David B. Cooper, Petitioner-appellant, v. Frank Sauser, Superintendent, Respondent-appellee, 956 F.2d 274 (9th Cir. 1992)

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U.S. Court of Appeals for the Ninth Circuit - 956 F.2d 274 (9th Cir. 1992) Argued and Submitted Feb. 3, 1992. Decided Feb. 14, 1992

Before HUG, NOONAN and DAVID R. THOMPSON, Circuit Judges.


David Cooper was convicted of first-degree murder by the Superior Court for the State of Alaska. The Alaska Court of Appeals affirmed that conviction. The Alaska Supreme Court denied Cooper's petition for review. Cooper then filed a petition for a writ of habeas corpus in the United States District Court for the District of Alaska. The district court denied the petition. It then issued a certificate of probable cause and Cooper appealed the denial of the writ. We affirm.

Cooper did not deny shooting Wheeler. At trial, Cooper claimed he had killed Wheeler in self-defense. Cooper asked the court to take judicial notice of Washington State records showing that, prior to Wheeler's death, Washington had charged Wheeler with felony assault and misdemeanor assault and had issued a warrant for his failure to appear in court. Wheeler had never been convicted of these charges. Cooper wanted to introduce these charges to prove that Wheeler had been the aggressor. Cooper also wanted to use this evidence to corroborate his testimony that Wheeler had told him of these charges. Cooper argued that he had acted reasonably in shooting Wheeler because, based on his knowledge of the charges, he reasonably believed that Wheeler was a violent person who would kill him. Cooper contends that the district court's refusal to take judicial notice of these charges violated the Due Process Clause.

A criminal defendant's right to due process involves the right to a fair opportunity to defend oneself against the State's charges. Chambers v. Mississippi, 410 U.S. 284, 294 (1973). A court's evidentiary ruling constitutes a violation of the defendant's due process rights when the ruling renders the trial fundamentally unfair. Kealohapauole v. Shimoda, 800 F.2d 1463, 1466 (9th Cir. 1986), cert. denied, 479 U.S. 1068 (1987); Butcher v. Marquez, 758 F.2d 373, 378 (9th Cir. 1985).

A refusal to admit irrelevant evidence cannot render a trial unfair. Criminal charges that have not led to convictions do not constitute proof that the person charged actually committed the conduct charged. Therefore, the charges against Wheeler are not probative of Wheeler's aggressiveness. The charges cannot prove that Wheeler was the aggressor on the night he was killed. Thus, the district court did not violate Cooper's due process rights when it refused to admit evidence of the charges for the purpose of proving that Wheeler was the aggressor.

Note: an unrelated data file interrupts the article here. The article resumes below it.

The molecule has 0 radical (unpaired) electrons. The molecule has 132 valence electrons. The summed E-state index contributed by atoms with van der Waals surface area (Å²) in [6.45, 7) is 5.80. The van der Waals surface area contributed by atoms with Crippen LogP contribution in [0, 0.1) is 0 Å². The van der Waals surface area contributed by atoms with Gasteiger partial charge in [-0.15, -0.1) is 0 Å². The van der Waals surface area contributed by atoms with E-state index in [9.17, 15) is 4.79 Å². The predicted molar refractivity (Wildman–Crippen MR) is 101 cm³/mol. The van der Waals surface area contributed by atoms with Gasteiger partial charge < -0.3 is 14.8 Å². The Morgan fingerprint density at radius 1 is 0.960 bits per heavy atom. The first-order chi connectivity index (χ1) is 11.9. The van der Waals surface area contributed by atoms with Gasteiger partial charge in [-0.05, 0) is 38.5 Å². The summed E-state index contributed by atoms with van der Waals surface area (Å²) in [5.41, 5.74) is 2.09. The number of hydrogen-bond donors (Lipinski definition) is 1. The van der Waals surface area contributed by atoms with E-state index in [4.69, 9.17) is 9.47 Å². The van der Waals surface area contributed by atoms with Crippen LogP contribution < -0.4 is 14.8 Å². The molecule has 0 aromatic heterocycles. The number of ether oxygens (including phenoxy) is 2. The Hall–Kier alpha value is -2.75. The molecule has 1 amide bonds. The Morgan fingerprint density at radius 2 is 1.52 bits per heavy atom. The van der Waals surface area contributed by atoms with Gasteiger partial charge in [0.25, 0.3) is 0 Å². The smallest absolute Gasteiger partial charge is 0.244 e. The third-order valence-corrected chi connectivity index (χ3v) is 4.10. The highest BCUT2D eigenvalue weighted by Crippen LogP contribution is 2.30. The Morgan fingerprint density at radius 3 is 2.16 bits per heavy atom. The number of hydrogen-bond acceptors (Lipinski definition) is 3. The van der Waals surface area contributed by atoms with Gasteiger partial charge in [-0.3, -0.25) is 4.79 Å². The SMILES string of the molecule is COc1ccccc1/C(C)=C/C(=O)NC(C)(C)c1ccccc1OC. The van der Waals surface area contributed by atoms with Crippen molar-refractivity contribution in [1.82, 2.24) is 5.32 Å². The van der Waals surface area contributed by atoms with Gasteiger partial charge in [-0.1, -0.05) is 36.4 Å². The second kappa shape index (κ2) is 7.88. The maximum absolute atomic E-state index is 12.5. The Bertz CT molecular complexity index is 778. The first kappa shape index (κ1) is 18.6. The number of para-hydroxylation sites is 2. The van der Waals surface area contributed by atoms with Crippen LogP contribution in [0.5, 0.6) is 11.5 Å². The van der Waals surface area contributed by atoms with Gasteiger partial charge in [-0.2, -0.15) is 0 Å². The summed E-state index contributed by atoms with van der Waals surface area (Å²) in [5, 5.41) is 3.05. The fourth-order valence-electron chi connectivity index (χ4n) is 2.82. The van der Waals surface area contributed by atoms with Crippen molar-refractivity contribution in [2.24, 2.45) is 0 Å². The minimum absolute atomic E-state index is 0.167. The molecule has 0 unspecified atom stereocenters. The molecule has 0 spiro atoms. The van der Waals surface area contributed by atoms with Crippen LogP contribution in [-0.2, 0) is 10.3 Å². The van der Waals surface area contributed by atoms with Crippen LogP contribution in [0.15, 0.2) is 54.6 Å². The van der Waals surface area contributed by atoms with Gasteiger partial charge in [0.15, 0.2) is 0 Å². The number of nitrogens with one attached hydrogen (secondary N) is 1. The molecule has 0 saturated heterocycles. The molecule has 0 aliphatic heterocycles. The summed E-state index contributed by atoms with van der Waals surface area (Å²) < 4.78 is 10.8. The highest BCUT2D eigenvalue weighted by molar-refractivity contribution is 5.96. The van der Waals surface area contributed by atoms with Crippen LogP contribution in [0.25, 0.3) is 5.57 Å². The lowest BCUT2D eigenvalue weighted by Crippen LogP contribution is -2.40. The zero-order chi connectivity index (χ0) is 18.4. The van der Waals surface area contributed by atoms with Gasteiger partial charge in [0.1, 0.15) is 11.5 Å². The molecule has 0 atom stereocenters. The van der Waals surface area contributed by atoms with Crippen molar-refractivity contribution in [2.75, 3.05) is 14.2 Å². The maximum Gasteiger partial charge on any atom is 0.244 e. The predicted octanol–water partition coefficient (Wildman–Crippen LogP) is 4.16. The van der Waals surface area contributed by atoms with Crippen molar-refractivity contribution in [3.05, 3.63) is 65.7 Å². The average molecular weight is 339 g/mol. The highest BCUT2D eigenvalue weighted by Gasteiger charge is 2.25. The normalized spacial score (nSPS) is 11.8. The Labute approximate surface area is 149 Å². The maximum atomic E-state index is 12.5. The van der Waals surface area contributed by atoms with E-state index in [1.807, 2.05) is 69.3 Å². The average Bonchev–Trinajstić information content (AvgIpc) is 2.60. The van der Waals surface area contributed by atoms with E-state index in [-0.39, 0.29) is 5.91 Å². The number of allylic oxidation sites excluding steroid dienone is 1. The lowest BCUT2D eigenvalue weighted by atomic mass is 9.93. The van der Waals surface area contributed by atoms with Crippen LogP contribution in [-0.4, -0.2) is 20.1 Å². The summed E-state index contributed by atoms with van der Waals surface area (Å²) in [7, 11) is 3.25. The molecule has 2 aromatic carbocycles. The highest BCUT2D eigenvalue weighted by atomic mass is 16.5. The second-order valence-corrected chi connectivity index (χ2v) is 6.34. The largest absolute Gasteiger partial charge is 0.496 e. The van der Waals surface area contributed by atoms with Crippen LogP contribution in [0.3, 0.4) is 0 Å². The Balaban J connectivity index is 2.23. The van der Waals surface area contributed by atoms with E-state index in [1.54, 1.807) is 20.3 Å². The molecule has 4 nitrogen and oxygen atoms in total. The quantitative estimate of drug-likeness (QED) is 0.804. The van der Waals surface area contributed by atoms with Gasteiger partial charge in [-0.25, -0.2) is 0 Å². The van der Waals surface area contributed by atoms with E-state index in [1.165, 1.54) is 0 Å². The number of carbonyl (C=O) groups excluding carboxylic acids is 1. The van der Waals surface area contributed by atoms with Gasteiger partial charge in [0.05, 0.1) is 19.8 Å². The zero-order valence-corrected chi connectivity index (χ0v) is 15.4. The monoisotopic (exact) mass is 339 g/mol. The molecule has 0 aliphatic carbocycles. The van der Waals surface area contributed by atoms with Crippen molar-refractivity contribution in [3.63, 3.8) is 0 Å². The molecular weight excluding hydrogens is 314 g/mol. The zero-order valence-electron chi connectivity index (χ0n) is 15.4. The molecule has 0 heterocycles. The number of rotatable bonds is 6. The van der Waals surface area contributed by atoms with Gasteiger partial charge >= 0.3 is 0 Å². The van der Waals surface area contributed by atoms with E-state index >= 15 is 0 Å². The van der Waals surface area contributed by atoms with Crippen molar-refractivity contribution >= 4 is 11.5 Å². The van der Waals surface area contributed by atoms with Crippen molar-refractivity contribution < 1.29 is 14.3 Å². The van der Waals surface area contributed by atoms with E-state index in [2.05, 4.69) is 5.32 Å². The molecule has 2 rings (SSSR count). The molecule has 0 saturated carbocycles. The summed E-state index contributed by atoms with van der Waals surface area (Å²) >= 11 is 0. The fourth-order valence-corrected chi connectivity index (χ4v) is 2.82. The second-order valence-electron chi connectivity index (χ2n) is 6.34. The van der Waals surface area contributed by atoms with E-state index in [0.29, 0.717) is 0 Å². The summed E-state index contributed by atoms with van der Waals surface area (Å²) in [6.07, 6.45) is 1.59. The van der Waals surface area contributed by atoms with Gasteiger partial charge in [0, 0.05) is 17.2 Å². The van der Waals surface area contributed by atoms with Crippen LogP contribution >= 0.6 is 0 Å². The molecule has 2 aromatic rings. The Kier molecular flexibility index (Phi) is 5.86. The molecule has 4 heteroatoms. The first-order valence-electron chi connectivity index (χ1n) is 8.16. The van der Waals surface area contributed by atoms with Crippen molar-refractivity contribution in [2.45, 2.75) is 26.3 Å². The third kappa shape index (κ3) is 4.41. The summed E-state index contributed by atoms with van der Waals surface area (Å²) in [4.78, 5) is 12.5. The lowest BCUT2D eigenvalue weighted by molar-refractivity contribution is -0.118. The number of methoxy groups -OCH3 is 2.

The district court was not required to admit evidence of the charges. The charges themselves are not relevant to whether Cooper reasonably believed that Wheeler was an aggressive person. In determining whether a defendant reasonably believed the victim was an aggressive person, it is the defendant's knowledge of the victim's propensity for violence that is relevant, not the victim's actual propensity for violence.

Cooper argues, however, that evidence that charges had been filed against Wheeler would have corroborated Cooper's own testimony that Wheeler had told him about the charges. However, the testimony that Cooper sought to corroborate was not very probative of Cooper's belief that Wheeler was aggressive. Cooper sought corroboration of his belief that there were assault charges pending against Wheeler, not that Wheeler had actually committed assault. Knowledge that someone has committed assault is much more probative than knowledge that someone has been charged with assault. A belief that someone has been charged with assault should not necessarily lead one to believe that the person charged is an aggressive person.

Even if the charges were relevant, this evidence would have been cumulative. Cooper's fishing partner, Donald Ball, had already testified that Wheeler had talked about the charges pending against him. There was no reason for the jury to question Ball's testimony since he had been the one to contact the Alaska State Troopers about the shooting, and had been the State's primary witness at trial. Therefore, the court's refusal to admit the charges for corroborative purposes was not fundamentally unfair. See United States v. Alessio, 528 F.2d 1079, 1082 (9th Cir.), cert. denied, 426 U.S. 948 (1976) (trial not unfair when testimony sought by appellant would have been cumulative of other testimony).

To the extent the charges were relevant, they were cumulative. Therefore, the trial court's refusal to admit the evidence did not render Cooper's trial fundamentally unfair in violation of his due process rights.



This disposition is not appropriate for publication and may not be cited to or by the courts of this circuit except as provided by 9th Cir.R. 36-3